Monday, May 23, 2011

Good News/Bad News: Budget Deal Near?

So let the (uglier) cutting begin...

Although negotiations are still ongoing, two Democratic leaders confirmed they have all but given up on convincing Republicans to back either a services or margin tax. The most they now hope to get from Republicans are enough votes to extend the 2009 tax increase in exchange for reforms to collective bargaining, employee benefits and construction defects.

Both sides said the negotiations on that point are going well—at least on the Assembly side. [...]

According to the contours of an emerging agreement, Democrats would be forced to cut their add backs by at least $250 million. That process will begin tomorrow.

The bad news: There will be brutal cuts... Cuts that will hamper our economic recovery and beat down many Nevada families who have already been kicked down by the recession.

The good news: At least the cuts won't be as brutal as what Sandogibbons wanted.


This really is one terrible situation. Even The RGJ acknowledges this.

For many, the impacts are immediate and obvious. There will be padlocks on the historic Nevada State Prison, for instance. Paychecks of state employees will be smaller.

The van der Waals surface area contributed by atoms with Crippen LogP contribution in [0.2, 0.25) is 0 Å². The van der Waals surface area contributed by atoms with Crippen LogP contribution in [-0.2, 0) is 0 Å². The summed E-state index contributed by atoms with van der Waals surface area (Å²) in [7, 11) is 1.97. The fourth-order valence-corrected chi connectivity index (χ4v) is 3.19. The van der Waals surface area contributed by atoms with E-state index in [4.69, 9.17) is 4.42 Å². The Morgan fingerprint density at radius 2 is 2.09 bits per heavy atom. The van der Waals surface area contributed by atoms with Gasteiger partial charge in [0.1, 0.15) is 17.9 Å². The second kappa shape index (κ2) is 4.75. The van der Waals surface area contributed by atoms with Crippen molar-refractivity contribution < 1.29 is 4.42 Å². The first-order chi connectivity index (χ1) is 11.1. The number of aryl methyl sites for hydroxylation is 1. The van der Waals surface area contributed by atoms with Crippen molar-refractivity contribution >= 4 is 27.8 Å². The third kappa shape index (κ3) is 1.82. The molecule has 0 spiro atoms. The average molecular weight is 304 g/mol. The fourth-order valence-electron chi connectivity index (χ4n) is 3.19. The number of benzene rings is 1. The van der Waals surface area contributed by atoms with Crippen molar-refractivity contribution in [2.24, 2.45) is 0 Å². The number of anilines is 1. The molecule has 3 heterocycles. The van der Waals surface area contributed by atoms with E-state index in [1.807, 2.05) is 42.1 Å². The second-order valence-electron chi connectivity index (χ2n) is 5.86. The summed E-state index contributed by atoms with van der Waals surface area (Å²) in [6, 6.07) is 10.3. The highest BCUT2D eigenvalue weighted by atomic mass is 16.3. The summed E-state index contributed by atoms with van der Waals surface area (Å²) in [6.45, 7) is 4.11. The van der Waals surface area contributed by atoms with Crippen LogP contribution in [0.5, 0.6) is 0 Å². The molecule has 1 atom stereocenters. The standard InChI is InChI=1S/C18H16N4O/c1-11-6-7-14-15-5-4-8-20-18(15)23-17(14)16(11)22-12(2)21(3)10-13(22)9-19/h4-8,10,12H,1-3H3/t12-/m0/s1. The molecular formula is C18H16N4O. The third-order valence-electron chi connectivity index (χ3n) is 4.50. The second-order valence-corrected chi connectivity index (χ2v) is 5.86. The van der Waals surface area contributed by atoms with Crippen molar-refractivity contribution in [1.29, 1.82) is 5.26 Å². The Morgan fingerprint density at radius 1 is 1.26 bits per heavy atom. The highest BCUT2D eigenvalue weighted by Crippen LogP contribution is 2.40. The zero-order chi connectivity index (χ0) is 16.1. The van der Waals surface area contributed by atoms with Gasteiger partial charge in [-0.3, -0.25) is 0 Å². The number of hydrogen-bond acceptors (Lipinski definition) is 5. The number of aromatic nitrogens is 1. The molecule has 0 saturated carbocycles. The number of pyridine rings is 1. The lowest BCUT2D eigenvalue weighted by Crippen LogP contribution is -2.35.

The impact of others will take longer to become manifest -- until a taxpayer interacts with state government, for instance, and finds the office closed for furloughs or learns a program has been discontinued.

And then there will be cuts whose effects are less obvious but have are long-lasting and difficult to undo, even when the Nevada economy rebounds. [...]

[N]o one should be under the illusion that the cuts proposed in the state budget won't have consequences. Some, in fact, will have lasting consequences that will leave the state much worse off, and every Nevadan should understand that.

With the hobbling of our important higher educational institutions, it's becoming more difficult for Nevada to appeal to researchers, for federal funding, and to companies looking for an educated workforce. With the crippling of our health care system, it's becoming more difficult for Nevada to show seniors they want to retire here. And with the decay of the rest of our public infrastructure, people must wonder why anyone wants to live here.

So honestly, I don't know what to really think about this. Sure, it could have been worse... And frankly, it still may be if Sandoval tries to force a Senate stalemate. Still, it just feels like we're once again kicking the can down the road and hoping it won't be flying right into the face (yet again).

(By the way, if you want to help someone continuing the good fight regardless of Carson City political calculations, Progress Now really needs your help!)

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